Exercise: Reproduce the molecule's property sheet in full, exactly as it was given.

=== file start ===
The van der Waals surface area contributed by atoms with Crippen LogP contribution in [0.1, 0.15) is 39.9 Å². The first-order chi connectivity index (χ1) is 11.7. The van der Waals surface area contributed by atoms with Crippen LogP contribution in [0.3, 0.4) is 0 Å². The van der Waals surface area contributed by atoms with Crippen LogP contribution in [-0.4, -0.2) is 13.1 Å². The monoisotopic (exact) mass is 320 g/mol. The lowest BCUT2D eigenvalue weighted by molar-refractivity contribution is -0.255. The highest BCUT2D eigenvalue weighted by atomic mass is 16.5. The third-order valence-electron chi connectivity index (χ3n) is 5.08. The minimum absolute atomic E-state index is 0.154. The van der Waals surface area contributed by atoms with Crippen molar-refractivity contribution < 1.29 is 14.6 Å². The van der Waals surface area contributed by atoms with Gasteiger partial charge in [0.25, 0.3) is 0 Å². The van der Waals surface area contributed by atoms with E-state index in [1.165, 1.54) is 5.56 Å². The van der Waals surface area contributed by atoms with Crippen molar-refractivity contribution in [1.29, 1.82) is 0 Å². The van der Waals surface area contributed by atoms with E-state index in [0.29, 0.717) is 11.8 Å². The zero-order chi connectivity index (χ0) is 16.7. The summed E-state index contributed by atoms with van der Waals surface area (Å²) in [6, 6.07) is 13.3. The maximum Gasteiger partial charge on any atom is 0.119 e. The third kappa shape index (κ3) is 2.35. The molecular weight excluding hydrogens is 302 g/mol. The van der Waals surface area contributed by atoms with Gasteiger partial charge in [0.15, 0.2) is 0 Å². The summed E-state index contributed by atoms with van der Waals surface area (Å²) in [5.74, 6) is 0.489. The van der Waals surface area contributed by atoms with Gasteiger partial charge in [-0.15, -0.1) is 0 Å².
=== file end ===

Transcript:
The van der Waals surface area contributed by atoms with Crippen LogP contribution in [0.1, 0.15) is 39.9 Å². The first-order chi connectivity index (χ1) is 11.7. The van der Waals surface area contributed by atoms with Crippen LogP contribution in [0.3, 0.4) is 0 Å². The van der Waals surface area contributed by atoms with Crippen LogP contribution in [-0.4, -0.2) is 13.1 Å². The monoisotopic (exact) mass is 320 g/mol. The lowest BCUT2D eigenvalue weighted by molar-refractivity contribution is -0.255. The highest BCUT2D eigenvalue weighted by atomic mass is 16.5. The third-order valence-electron chi connectivity index (χ3n) is 5.08. The minimum absolute atomic E-state index is 0.154. The van der Waals surface area contributed by atoms with Crippen molar-refractivity contribution < 1.29 is 14.6 Å². The van der Waals surface area contributed by atoms with Gasteiger partial charge in [0.25, 0.3) is 0 Å². The van der Waals surface area contributed by atoms with E-state index in [1.165, 1.54) is 5.56 Å². The van der Waals surface area contributed by atoms with Crippen molar-refractivity contribution in [1.29, 1.82) is 0 Å². The van der Waals surface area contributed by atoms with E-state index in [0.29, 0.717) is 11.8 Å². The zero-order chi connectivity index (χ0) is 16.7. The summed E-state index contributed by atoms with van der Waals surface area (Å²) in [6, 6.07) is 13.3. The maximum Gasteiger partial charge on any atom is 0.119 e. The third kappa shape index (κ3) is 2.35. The molecular weight excluding hydrogens is 302 g/mol. The van der Waals surface area contributed by atoms with Gasteiger partial charge in [0.15, 0.2) is 0 Å². The summed E-state index contributed by atoms with van der Waals surface area (Å²) in [5.74, 6) is 0.489. The van der Waals surface area contributed by atoms with Gasteiger partial charge in [-0.15, -0.1) is 0 Å².